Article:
He sat in the middle of the auditorium, and with his flaming red hair and beard, and booming voice, everyone knew who he was. On lecture days, he attended both sessions, even though they were repeats, and he made comments that bounced off the walls and caused the audience to stir uncomfortably. He was full of himself, and long-winded, and while I was amused at first, I soon joined my peers in dreading his presence.
When classes switched at midterm, there he was, front and center in my Counselling Adolescents class, deflating my bubble of anticipation. His was always the first hand to shoot up and when the instructor acknowledged him, he would settle into his seat, clasp his hands on his belly and begin his epic pronouncement. Nothing that he said invited response, it was instead an endless declaration of his own accomplishments, real or imaginary. I shared my fellow classmates disgust of this fellow, and like the others, chose to keep my distance.
“He must be awfully insecure,” my husband offered. “People like that usually are.”
I tried to feel sympathy for him. Maybe my husband was right. Maybe he actually will make a good teacher, and is as gifted as he likes to proclaim. Maybe I needed to give him another chance.
In our final week of classes, the student body was divided into mock schools, complete with a pretend principal, vice principal, etc. Each “school” team was given an series of issues to explore: preparation for the real world. My assigned principal was mister pomp and circumstance. I knew in that moment that this would be a wasted exercise and committed myself to sudokus for the remainder of the course, sitting in the back where I would be undetected. I remember little of what went on as those little math puzzles can be wonderfully addictive.
On the last day, a real principal visited our team and presented a dilemma to be acted out. A disgruntled parent was to appear before the principal and teacher to argue that her child had been unfairly treated. Principal Pomp turned the tides on the parent, berating her in defense of his teacher. After the role play, we were asked to comment on what we saw. Ignoring the blah, blah, blah, I hunkered down to break the current pattern on my page.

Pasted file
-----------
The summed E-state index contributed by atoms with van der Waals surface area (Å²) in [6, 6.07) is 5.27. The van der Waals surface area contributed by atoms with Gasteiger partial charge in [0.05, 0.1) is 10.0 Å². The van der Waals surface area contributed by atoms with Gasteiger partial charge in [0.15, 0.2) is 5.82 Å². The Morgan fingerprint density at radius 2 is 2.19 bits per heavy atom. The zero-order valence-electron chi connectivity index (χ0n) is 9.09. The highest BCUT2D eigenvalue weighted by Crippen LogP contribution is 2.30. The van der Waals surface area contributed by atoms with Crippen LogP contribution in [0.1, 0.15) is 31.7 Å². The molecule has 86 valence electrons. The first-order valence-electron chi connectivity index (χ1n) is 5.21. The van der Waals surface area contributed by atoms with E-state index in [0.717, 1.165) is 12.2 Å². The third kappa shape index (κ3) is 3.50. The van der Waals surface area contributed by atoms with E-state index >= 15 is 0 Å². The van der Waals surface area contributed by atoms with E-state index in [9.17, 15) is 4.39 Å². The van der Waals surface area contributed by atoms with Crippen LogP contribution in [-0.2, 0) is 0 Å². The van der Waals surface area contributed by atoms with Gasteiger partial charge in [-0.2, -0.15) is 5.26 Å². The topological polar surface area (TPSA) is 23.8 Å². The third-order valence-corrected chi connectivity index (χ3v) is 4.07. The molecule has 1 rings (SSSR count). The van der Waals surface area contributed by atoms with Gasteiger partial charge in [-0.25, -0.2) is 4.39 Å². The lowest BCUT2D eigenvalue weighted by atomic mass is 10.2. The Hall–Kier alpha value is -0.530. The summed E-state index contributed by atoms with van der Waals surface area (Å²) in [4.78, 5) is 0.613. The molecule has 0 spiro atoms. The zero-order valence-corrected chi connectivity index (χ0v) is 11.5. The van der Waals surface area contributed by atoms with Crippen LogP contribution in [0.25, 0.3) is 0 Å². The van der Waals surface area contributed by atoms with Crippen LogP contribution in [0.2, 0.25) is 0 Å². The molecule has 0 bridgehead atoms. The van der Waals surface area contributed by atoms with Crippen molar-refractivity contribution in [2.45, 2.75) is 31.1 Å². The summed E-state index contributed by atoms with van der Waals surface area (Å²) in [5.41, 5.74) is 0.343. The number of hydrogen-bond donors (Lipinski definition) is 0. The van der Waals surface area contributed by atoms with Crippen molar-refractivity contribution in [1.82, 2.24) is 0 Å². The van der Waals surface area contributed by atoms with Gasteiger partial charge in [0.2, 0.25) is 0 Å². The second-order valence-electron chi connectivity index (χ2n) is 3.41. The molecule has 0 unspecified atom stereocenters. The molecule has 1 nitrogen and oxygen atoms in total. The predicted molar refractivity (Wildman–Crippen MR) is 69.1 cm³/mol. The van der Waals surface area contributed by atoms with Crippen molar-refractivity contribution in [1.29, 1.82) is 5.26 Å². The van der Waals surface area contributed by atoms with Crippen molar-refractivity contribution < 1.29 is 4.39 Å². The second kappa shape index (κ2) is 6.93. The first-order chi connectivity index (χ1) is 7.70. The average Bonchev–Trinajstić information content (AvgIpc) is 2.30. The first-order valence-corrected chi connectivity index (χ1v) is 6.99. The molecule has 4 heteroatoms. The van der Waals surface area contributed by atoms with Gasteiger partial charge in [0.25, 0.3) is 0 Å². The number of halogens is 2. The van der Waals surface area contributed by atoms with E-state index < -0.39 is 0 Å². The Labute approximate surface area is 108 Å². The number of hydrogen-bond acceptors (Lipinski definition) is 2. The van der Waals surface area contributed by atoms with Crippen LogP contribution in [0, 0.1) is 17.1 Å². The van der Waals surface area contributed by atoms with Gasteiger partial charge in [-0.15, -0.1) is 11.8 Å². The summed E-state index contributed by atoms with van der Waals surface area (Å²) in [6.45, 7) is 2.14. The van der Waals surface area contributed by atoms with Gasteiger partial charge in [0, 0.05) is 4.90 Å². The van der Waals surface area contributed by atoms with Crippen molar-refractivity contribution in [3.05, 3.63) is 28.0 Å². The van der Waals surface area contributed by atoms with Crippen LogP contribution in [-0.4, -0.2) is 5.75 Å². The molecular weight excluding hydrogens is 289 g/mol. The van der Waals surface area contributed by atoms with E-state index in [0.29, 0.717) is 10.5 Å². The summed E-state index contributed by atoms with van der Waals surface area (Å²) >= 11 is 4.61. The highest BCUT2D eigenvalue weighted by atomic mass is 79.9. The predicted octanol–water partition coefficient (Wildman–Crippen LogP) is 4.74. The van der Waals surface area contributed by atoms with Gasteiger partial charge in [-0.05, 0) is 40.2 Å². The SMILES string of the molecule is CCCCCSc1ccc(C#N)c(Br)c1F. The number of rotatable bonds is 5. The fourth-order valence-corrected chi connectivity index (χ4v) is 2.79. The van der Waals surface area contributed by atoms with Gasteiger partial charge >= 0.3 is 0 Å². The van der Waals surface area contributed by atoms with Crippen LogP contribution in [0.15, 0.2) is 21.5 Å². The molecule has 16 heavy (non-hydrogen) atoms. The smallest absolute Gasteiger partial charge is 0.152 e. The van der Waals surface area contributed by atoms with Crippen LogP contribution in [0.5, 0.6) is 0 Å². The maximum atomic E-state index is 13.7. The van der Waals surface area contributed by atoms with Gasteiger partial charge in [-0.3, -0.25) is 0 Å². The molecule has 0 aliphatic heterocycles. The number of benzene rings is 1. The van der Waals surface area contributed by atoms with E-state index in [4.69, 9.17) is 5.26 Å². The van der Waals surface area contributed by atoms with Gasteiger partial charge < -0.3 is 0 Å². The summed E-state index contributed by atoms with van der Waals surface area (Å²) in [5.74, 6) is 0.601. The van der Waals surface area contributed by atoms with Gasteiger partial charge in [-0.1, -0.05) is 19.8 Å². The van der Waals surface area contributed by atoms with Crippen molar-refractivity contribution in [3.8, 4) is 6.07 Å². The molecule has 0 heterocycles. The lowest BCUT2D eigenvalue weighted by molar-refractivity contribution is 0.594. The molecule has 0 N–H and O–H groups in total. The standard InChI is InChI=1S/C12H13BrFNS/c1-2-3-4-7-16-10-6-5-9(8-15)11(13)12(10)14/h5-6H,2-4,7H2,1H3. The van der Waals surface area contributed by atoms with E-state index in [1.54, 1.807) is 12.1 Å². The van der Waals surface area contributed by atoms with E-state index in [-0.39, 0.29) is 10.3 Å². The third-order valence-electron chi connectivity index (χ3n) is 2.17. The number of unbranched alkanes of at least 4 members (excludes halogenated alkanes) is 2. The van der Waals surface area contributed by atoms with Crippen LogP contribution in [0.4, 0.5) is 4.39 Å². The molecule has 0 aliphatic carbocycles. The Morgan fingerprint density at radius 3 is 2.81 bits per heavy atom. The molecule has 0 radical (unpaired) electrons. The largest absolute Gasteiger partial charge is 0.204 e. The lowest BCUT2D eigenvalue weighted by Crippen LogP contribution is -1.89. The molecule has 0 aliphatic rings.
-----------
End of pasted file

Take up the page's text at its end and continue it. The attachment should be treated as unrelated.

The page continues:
That is when I heard a fellow classmate tell the “Principal” that he did a wonderful job.
I was on my feet in protest before I even knew what was happening. “No he didn’t!” I objected. “He was condescending and patronizing and quite frankly, if I had been the parent I would have punched him in the nose.”
Whoops! Did I just say that out loud?
I sat back down.
“Actually, you are right,” the real Principal responded. “Your tone was out of line for someone in a position of authority. How should he have responded?”
The spotlight was now on me. “Well, as a parent, I would want to feel like I was heard, so he should have acknowledged her frustration, and then invited input as to how they might resolve the situation. Everyone present was an adult, so everyone deserved to be treated as such.”
I didn’t hear the response, mortified as I was that I had just embarrassed myself and acted unprofessionally in front of a future potential employer.
The next day, our last day, I found myself elevated to heroic level as people cheered me in the halls: word of my outburst had traveled quickly. I deflated the pomp. Momentarily.
It would be a while after graduation before we all had interviews and found our various jobs. Occasional work was all there was for newcomers, and so like many of my peers, I went from school to school searching for that final resting ground. In my third year, I landed a job at a tiny school, thirty minutes out of town. With a staff of twenty, I knew it wouldn’t take long to get acquainted, so I sought out my colleagues and introduced myself. All seemed very friendly, except for one fellow who left each room when I entered. I finally caught up with him in the staff lounge and when I offered my hand in introduction, he replied: “I know who you are, Beth. I am _____________”.
Yes, you guessed it. He’d shaved the beard, and somehow his hair wasn’t quite as red, but here we were, face to face, colleagues in a staff of twenty.
Now if that isn’t karma, what is?